This build uses a maxed out Listen skill and blindsight by proxy to allow you to shoot foes you can't see. Start as a Ranger, then add five levels of Wizard, another two Ranger, and two of Horizon Walker. Three levels of Ranger and two of HW let you max out your Listen ranks. Your bat familiar gives you Alertness (+2 to Listen) and a +3 unnamed bonus on Listen checks. The HW's Hills Terrain Mastery gives a +4 competence bonus on Listen checks. Take Skill Focus Listen for another +3. Add all that up, and by level 10 you have a healthy 13 ranks +12 in bonuses, total +25, and more if you have a Wisdom Bonus.

That means you can figure out the square your target is in, especially if he just moved there and you can beat his move silent roll -- if he was even trying to move silently. If he was not trying to move silently, odds are the DC to pinpoint his square by sound will be very low, especially with your +25 on Listen checks. If he is quiet becase he is not moving, then you know he is still in the same square. If you can pinpoint his square, you can shoot into it -- although your target still gets a 50 percent miss chance in defense.

Meanwhile, your bat familiar has blindsense within 20 feet, and since you are a fifth level wizard, his Int is 8 and he can "speak with master" -- especially to say things like "There! Ahead 15 feet and to the right!" Add in the Blind Fighting feat and Darkvision from the HW's Underground Terrain Mastery for extra sensitivity.

What the heck! Take a 4th level of ranger, pick up an animal companion that has scent, and keep a wand of Speak with Animals handy so your wolf pal can tell you the location of foes by smell. Or use a Bag of Tricks for the same purpose.

With your listen, darkvision, second-hand blindsense, and second-hand scent, it would be a cruel DM indeed who did not let you know the square in which you can find your enemy, at least within 20 or 30 feet. Maybe your DM thinks, "What's the harm? Even if he knows the square, there's still a 50% total concealment miss chance."

In melee, that miss chance is not too bad, since Blind Fighting lets you reroll your misses. But you are an archer! This is a Shot in the Dark build, not a Swing in the Dark. Blind Fighting is good for moving faster in the dark, and you don't lose your Dex bnus to AC if you are unable to see -- but it does not let you reroll missed shots.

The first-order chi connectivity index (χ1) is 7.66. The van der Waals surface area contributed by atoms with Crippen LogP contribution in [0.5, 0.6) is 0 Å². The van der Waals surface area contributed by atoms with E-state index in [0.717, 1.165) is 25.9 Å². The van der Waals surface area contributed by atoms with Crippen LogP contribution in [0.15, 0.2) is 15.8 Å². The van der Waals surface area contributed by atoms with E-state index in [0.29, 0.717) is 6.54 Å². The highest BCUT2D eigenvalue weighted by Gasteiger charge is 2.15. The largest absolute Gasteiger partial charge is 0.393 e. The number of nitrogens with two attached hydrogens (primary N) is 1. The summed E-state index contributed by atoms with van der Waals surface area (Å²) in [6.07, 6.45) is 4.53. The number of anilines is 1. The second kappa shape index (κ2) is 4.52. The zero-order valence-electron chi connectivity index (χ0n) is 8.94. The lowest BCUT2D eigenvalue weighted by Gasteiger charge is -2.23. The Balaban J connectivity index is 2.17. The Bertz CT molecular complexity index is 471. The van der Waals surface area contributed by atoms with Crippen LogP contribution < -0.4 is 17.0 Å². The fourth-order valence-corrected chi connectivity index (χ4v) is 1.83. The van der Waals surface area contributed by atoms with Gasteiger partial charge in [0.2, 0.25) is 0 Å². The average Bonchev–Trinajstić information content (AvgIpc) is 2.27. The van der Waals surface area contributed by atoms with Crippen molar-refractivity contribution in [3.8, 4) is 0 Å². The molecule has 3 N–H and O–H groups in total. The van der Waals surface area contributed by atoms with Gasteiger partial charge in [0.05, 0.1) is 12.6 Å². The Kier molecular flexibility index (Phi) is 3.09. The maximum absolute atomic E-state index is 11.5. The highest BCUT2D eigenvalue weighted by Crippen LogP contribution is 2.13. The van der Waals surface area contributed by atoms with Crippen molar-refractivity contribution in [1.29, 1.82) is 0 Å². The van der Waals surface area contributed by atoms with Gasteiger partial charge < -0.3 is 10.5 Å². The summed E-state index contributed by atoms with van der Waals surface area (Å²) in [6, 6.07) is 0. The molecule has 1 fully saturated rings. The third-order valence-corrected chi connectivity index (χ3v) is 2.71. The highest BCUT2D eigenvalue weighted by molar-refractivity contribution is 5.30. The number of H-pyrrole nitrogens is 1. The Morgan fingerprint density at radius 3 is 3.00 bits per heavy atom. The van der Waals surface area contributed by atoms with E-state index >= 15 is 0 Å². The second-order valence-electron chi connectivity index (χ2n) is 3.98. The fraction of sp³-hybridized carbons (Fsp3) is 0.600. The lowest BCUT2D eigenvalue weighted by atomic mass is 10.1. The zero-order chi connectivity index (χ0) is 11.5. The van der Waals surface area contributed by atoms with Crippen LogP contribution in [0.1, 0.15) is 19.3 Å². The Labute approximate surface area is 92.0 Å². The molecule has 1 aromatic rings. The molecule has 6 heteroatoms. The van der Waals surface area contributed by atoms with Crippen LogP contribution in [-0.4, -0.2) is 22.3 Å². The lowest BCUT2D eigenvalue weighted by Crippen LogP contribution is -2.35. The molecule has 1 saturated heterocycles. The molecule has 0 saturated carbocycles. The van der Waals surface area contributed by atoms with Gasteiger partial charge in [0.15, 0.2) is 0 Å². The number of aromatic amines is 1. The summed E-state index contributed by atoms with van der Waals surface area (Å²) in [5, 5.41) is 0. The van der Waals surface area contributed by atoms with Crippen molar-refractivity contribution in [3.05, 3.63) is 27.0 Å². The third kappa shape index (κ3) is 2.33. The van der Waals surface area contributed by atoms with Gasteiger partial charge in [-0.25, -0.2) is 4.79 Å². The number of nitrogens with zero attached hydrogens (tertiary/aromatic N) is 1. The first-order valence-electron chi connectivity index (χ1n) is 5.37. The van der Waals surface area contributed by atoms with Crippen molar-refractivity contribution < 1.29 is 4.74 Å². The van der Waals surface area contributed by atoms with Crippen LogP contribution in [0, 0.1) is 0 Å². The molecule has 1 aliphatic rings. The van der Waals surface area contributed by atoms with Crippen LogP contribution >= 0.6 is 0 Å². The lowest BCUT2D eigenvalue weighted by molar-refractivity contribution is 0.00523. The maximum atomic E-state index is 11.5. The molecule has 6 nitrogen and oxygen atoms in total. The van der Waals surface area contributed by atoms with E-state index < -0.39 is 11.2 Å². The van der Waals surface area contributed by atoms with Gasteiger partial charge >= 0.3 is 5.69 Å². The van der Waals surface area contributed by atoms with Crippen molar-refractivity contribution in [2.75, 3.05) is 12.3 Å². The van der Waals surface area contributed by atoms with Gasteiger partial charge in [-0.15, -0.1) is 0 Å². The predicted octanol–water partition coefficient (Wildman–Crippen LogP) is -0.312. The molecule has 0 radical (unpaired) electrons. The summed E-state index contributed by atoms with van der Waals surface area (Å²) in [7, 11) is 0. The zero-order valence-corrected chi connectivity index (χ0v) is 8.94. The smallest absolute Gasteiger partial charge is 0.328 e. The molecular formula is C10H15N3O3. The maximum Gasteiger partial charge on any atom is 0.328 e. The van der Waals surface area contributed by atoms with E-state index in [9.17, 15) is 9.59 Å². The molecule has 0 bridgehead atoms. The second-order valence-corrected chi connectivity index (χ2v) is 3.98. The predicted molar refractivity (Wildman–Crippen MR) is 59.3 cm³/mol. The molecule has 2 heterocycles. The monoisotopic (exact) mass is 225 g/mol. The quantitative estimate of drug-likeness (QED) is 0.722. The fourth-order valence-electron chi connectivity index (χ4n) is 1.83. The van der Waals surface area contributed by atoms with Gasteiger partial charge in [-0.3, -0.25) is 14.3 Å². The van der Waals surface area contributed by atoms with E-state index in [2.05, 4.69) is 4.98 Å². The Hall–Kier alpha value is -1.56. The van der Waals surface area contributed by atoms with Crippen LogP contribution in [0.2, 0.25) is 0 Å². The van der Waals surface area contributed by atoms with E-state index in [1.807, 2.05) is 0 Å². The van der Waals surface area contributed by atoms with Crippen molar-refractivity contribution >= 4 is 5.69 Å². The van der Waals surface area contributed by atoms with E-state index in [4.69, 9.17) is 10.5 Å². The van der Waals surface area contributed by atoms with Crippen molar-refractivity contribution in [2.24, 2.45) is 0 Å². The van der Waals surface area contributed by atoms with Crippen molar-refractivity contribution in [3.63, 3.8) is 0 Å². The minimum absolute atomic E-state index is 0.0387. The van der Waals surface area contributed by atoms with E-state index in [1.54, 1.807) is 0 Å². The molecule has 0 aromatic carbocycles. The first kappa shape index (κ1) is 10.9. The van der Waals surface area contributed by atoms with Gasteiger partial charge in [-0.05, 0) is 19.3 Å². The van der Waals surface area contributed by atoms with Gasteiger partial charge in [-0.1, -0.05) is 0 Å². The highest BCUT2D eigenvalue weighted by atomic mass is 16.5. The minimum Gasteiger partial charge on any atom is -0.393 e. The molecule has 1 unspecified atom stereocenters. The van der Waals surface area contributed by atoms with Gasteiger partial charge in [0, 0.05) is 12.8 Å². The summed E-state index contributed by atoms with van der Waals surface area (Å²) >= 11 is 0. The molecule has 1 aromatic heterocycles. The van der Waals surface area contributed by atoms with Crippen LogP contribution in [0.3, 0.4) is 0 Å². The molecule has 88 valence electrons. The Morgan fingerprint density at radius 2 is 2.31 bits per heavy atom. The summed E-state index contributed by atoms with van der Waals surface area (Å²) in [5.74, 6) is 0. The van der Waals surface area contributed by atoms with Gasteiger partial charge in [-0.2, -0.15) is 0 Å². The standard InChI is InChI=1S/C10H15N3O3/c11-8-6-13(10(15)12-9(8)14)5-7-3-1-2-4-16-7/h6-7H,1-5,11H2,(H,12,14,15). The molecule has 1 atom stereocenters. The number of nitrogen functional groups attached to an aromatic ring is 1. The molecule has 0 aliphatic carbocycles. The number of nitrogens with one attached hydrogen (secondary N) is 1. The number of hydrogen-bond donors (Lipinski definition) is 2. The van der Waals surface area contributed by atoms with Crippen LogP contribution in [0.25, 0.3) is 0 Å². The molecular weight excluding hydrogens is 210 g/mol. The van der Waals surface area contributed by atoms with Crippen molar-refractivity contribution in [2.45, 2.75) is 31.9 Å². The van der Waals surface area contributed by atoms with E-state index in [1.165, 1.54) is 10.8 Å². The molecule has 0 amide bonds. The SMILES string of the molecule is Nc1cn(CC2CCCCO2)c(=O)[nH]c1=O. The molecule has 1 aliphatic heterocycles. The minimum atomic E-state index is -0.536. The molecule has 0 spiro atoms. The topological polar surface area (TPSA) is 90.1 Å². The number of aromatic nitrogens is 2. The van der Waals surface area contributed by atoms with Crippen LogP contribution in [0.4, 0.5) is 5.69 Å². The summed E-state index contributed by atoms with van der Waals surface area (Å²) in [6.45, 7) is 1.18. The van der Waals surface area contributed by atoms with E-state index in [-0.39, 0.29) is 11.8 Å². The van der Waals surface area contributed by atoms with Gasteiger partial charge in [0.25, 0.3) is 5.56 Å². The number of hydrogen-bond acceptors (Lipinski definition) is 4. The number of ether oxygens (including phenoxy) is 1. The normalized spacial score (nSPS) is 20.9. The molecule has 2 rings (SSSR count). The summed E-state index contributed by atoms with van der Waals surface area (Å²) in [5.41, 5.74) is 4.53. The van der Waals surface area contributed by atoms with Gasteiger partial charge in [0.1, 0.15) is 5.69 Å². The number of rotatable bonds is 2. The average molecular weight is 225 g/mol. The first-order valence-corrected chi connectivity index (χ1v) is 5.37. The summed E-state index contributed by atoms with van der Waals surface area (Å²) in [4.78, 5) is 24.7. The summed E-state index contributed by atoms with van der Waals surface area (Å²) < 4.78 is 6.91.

At low levels the True Strike spell lets you ignore the miss chance due to concealment (and the +20 to hit is also quite nice). If you pick the right square, you can shoot an arrow -- with no miss chance -- at your unseen foe. But you can only cast so many True Strikes a day, and you get one shot every other round (since in the off rounds you are casting).

A better option by far is a "Seeking" bow. With one of those, you get to ignore ALL miss percents. Fire five times a round into the right square, and every shot ignores that nasty 50 percent miss chance.

But for this strategy to work, you need to be in the dark! Not some namby pamby Darkness spell dark, and not even a Deeper Darkness spell dark! Those spells do not create the pitch black you need -- they create "shadowy illumination" that only offers a measley 20 percent miss chance. One could argue that in a naturally pitch dark place, say a cave, casting "Darkness" actually improves visibility!

No, you need the kind of true blindness that comes from total concealment. And the best way to get it is with smoke, gas, and clouds. Obscuring Mist is a great example, along with the other fog and cloud spells. Keep in mind that your strategy works if you are in the cloud and your foe is outside. Stay out of line of sight in the cloud and shoot out.

So cast those Obscuring Mist spells. Still, every Obscuring Mist is a Burning Hands or Grease you are not imbuing. What if you could create a fog cloud at will, with no limit or cost in spell casting? The 2,000 gp Horn Of Fog gets that job done.

But in a mist or cloud, you cannot move beyond the edge of the mist. And if you have to cast your spell or sound your horn at the start of each battle, that's a round of arrows you don't get to shoot. How much better to get your hands on a moveable mist -- one that travels with you. Activate it once and it keeps on creating fog forever. Lucky for you, there is just such a mist machine option the Eversmoking Bottle. Open this affordable 5,400 gp item and strap it to your pack. Forget about it and walk around in a giant cloud. Keep your ears open, and you are all set to take your shots!

So keep out of sight, locate your enemies by sound and smell, and shoot with your Seeking bow. Use your free Scribe Scroll feat to buff up with Flame Arrow, Haste, Cat's Grace, and more. Imbue your Fireballs and Glitterdusts and Burning Hands. Use your True Strike for the Arcane Archer specials, like Arrow of Death and the varied once per day abilities. Keep your ears open, and you'll be ready to shoot your way to the top! Especially if the top is shrouded in clouds!

This is part one of a three-part series on the Arcane Archer.

  • The first part is for arcanists who want to take a two-level dip for the Imbue Spell ability.
  • The second part is for archers who want to take full advantage of all the arcane archer's abilities.
  • The third part is for generalists who want decent spellcasting and a wider range of strategies for diverse situations.